Shooting at Nymphenburg Palace

Nymphenburg Palace, Munich, Bavaria, GermanyLocated just outside Munich and considered one of the tourist highlights of the Bavarian capital, the glorious baroque and rococo Nymphenburg Palace was one of my chosen destinations for shooting photos during a recent German trip. Particularly, I was interested in taking some photos of the magnificent Steinerner Saal, a great hall extending over two floors inside the palace and richly decorated with stucco and grandiose frescoes.

Having chosen the worst month for shooting photos for a professional photographer (August) with probably half of Europe’s tourists around me, I had to make sure to be there early in the morning right at the opening time of the palace and hope that very few tourists had the same idea.

With the entrance ticket in my hand, I literally ran to the majestic hall wherein arrived to find myself the only one there. I was able to enjoy shooting photos of the empty hall from different angles without any hurry.

Shooting photos of interiors may involve quite a few problems: lack of adequate light meaning you may have to use high ISO which in turn can lead to digital noise as you are normally not allowed to use a tripod inside historical buildings or museums. To mitigate this, I intentionally chose to go in the early morning so that I would get low but yet powerful sun rays through the large windows as precious source of natural light. This allowed me to reduce the ISO setting in my camera to acceptable values against digital noise. Normally, I mount a super wide angle lens on my camera (a 16-35mm in my case) for shooting interior images so that I can frame the majority of the rooms and capture the scale and grandeur. Simply by steadying my camera against a column and using the self timer to reduce completely any little shake. Also a providential shelf in the hall helped me to take more photos with low ISO from another angle.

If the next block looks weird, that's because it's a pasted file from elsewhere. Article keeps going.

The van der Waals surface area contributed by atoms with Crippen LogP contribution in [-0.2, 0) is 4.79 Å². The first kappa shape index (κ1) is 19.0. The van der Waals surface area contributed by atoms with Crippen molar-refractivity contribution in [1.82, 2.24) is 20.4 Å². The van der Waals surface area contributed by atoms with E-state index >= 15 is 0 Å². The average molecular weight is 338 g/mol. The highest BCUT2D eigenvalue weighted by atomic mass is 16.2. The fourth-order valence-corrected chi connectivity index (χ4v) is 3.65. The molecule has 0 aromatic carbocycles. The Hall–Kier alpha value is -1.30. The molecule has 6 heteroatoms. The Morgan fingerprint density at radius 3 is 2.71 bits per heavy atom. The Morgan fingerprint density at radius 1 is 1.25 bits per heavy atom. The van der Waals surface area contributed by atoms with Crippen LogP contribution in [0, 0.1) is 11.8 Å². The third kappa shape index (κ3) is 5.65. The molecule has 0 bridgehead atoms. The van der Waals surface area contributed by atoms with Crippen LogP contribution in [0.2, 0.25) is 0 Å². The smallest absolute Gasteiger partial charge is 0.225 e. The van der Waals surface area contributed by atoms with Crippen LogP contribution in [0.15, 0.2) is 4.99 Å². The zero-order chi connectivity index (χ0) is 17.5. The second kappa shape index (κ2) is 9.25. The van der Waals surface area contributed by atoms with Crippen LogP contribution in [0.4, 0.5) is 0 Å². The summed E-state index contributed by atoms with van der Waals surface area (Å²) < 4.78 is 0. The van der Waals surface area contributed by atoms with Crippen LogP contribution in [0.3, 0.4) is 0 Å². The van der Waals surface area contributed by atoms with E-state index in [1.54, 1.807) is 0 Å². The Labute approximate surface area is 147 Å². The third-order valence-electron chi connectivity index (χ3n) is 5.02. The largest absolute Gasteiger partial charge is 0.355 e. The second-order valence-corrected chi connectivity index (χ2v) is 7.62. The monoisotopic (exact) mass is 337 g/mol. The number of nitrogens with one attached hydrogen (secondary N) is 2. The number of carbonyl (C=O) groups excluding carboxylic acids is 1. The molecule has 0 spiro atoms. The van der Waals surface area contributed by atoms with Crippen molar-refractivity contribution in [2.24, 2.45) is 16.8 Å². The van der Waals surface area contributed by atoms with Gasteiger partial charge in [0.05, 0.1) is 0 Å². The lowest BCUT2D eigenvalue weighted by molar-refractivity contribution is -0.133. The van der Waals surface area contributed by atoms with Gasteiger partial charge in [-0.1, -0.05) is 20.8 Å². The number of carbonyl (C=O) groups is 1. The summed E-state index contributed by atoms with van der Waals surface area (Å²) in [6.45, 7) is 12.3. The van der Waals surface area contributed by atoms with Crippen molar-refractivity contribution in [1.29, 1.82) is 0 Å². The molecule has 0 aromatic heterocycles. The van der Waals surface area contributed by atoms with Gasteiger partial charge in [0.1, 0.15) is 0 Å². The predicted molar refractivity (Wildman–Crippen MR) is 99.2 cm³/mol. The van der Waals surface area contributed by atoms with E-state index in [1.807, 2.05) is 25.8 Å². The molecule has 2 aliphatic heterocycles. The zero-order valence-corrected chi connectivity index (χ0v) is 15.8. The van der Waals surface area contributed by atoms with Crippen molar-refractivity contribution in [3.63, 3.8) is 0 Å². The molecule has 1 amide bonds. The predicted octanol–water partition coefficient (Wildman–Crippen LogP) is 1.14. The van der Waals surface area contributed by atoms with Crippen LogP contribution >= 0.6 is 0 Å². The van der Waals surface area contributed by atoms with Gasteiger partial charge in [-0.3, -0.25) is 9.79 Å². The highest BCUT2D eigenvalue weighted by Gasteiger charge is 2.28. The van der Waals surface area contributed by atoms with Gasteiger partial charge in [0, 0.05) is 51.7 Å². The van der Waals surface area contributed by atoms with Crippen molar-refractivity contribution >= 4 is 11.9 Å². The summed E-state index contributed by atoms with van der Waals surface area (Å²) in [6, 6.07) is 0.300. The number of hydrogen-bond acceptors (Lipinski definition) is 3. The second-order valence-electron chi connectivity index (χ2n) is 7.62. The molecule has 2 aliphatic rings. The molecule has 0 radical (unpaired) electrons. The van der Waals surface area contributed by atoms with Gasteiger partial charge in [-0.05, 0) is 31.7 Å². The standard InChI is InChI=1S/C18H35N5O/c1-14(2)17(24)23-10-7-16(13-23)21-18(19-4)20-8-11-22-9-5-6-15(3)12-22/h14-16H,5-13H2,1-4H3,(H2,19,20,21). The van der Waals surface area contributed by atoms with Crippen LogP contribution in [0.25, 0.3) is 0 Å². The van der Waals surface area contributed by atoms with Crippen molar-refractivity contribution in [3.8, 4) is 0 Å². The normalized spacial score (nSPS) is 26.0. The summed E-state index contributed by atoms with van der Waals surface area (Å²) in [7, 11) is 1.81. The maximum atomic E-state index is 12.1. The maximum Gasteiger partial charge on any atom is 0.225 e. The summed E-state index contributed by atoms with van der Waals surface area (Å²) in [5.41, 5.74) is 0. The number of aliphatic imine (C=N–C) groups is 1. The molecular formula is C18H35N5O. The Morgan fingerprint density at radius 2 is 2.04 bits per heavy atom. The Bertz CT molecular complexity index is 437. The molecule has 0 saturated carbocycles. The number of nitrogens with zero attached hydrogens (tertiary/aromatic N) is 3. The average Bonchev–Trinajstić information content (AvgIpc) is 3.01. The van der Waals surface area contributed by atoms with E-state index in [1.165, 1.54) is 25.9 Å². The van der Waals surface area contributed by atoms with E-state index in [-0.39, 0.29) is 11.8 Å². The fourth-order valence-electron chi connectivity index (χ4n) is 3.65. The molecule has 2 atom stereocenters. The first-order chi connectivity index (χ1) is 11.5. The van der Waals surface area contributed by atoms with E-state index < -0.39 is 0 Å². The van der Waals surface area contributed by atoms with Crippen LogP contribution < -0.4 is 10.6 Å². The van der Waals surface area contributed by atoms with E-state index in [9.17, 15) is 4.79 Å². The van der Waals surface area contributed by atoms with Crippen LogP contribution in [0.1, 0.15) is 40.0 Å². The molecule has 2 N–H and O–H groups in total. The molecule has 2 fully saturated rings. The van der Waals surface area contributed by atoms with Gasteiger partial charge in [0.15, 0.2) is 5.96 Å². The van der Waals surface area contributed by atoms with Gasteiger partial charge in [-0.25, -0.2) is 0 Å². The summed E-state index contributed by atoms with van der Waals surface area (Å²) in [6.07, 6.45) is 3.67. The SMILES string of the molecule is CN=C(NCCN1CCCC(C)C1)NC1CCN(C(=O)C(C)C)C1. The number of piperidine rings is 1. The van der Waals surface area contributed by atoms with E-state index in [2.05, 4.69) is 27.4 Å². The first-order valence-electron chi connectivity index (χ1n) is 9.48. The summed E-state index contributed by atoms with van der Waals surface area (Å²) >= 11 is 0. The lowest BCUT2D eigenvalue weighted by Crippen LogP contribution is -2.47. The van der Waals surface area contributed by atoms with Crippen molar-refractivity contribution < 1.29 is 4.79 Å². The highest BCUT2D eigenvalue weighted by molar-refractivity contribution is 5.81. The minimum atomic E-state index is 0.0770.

Once I had finished shooting architectural versions of the empty hall I then waited for visitors to come in so I could include them in my shots to illustrate visits contemplating the baroque beauty of this German palace.

Published also on AWL-Images